The effects of a high intensity free-weight back squat exercise protocol on postural stability in resistance-trained males
Journal of Sports Sciences
Taylor & Francis
The purpose of this study was to investigate the effects of a high-intensity free-weight back-squat exercise on postural stability characteristics in resistance-trained males. Eighteen college-aged (mean ± SD: age = 22.9 ± 2.9 years; height = 175.8 ± 6.4 cm; mass = 86.3 ± 9.3 kg), resistance-trained males performed postural stability testing before and after completing five sets of eight repetitions of back-squat exercises at 80% of one-repetition maximum. A commercial balance testing device was used to assess sway index at pre- and at 0, 5, 10, 15 and 20 min post-exercise. Each balance assessment consisted of four, 20-s static stance conditions: eyes-open firm surface, eyes-closed firm surface, eyes-open soft surface and eyes-closed soft surface. Sway index was greater (P = 0.001–0.020) at Post 0 than at all other time points. No differences (P > 0.05) were observed between any other time phases. Sway index was greater (P < 0.001) for eyes-closed soft surface than all other conditions. These findings revealed sway index for all conditions significantly increased following completion of the back-squat; however, sway index recovered within 5 min of exercise. Higher sway index values as a result of neuromuscular fatigue induced by a back-squat exercise may have performance and injury risk consequences to subsequent activities that rely on postural stability. However, these findings suggest balance impairments may recover in ~5 min following high-intensity lower body resistance exercise.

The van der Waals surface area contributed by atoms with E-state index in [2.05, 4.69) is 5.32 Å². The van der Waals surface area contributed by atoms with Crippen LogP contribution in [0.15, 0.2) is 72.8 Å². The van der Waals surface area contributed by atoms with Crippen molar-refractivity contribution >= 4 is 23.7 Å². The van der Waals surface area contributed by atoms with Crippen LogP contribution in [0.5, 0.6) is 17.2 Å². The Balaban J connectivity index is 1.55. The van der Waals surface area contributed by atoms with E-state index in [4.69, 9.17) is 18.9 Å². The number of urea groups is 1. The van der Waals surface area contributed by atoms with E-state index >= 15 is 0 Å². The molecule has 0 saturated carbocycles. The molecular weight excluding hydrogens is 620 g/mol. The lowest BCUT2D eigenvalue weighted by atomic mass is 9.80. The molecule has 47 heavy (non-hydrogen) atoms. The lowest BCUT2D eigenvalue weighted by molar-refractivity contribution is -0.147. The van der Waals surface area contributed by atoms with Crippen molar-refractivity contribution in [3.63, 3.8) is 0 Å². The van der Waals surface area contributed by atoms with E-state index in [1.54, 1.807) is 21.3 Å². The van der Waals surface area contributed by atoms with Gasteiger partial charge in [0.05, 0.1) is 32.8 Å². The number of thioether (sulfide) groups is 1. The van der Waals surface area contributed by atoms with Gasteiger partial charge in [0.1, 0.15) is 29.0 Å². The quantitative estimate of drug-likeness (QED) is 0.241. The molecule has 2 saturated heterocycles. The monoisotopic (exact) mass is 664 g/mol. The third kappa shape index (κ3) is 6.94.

Thiele, R.M., Conchola, E.C., Palmer, T.B., Defreitas, J.M., and Thompson, B.J. (2015). The effects of a high intensity free-weight back squat exercise protocol on postural stability in resistance-trained males. Journal of Sports Sciences, 33(2): 211-218. IF = 2.1, % = 73.8.